Cell Phone Scams and Smartphone Malware
Cell phones, smartphones, and everything in between are more than just basic communication devices. Today we check our email, do our banking, collect information, watch entertaining videos, and pay for a number of services on top of the traditional uses of making and receiving calls and text messages. Because of all of these options the scams that have been plaguing consumers for years are still out there, but new ways of trying to deceive consumers are falling keep cropping up and scams from other mediums are appear on your phone as you use your phone for those purposes.
Recently UCAN researchers came across a pair of lists of the most common cell phone scams. One from scambusters.org and one from Fightback.com, website of David Horowitz the former host of Fight Back! With David Horowitz consumer issues news series. Verizon also has a warning page about common phone scams. Not surprising the scams on the lists were quite similar: Fraud, phone theft, cloning, spying, and a series of text message scams to name a few. These are all scams that are uniquely connected to your cell phone and we encourage you to familiarize yourself with the lists.
What is missing from these lists are the ever growing number of internet-related scams coming to the smartphone because for many it is the primary way they access the internet. The number 1 growing concern on the list: malware. Malware (short for malicious software) has plagued PCs for decades and the reason why we have to choose among all those virus scanners for computers. Malware has hit Android smartphones pretty hard recently. Last week, Google removed 21 Apps it found to be malicious from the Android Market. Any app whether it is wallpaper, a game, or some other product can be malicious. The worst offenders are the apps that attempt to root your smartphone essentially giving someone total control over your smartphone. One such Trojan that was circulating in the apps Google removed was called Droid Dream.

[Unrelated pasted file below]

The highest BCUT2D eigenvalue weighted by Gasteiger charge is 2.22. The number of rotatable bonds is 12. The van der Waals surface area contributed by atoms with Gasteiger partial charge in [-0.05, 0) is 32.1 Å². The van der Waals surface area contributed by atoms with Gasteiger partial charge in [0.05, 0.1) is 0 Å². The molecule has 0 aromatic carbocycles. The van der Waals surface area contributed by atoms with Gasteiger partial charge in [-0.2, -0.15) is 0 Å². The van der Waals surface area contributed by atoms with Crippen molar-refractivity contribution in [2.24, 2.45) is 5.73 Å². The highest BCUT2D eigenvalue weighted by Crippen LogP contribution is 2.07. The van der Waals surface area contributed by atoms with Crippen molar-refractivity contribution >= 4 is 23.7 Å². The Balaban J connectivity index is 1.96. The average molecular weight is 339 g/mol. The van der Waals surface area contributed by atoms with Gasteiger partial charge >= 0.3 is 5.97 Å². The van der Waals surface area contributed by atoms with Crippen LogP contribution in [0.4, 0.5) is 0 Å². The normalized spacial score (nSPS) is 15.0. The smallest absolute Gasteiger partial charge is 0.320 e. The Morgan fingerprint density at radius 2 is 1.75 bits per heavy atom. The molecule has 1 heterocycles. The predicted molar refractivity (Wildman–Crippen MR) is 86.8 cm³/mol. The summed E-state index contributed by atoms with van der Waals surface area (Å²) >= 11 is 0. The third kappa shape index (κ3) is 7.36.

So are you wondering whether these devices are worth all of the risk? The answer is yes, so far. The risks aren't too great, yet. However, the primary prevention tactic is an easy one: vigilance. Yes, there are security apps that scan apps for malware and you should consider installing them. But with many of these malware apps like with most scams, a lot of times it is looking at the information requested of you. In the case of apps it’s a question of what permissions that app wants. In the case of scams via text message, email, or phone it’s a question of what the person is telling you. While not all scams can be stopped with vigilance, it is the first line of defense for consumers. In the end it’s a personal determination whether the smartphone is worth all the potential headaches and you should take those concerns into consideration, but remember not having a smartphone will not stop people from trying to scam you they will just use other means. Mail fraud anyone?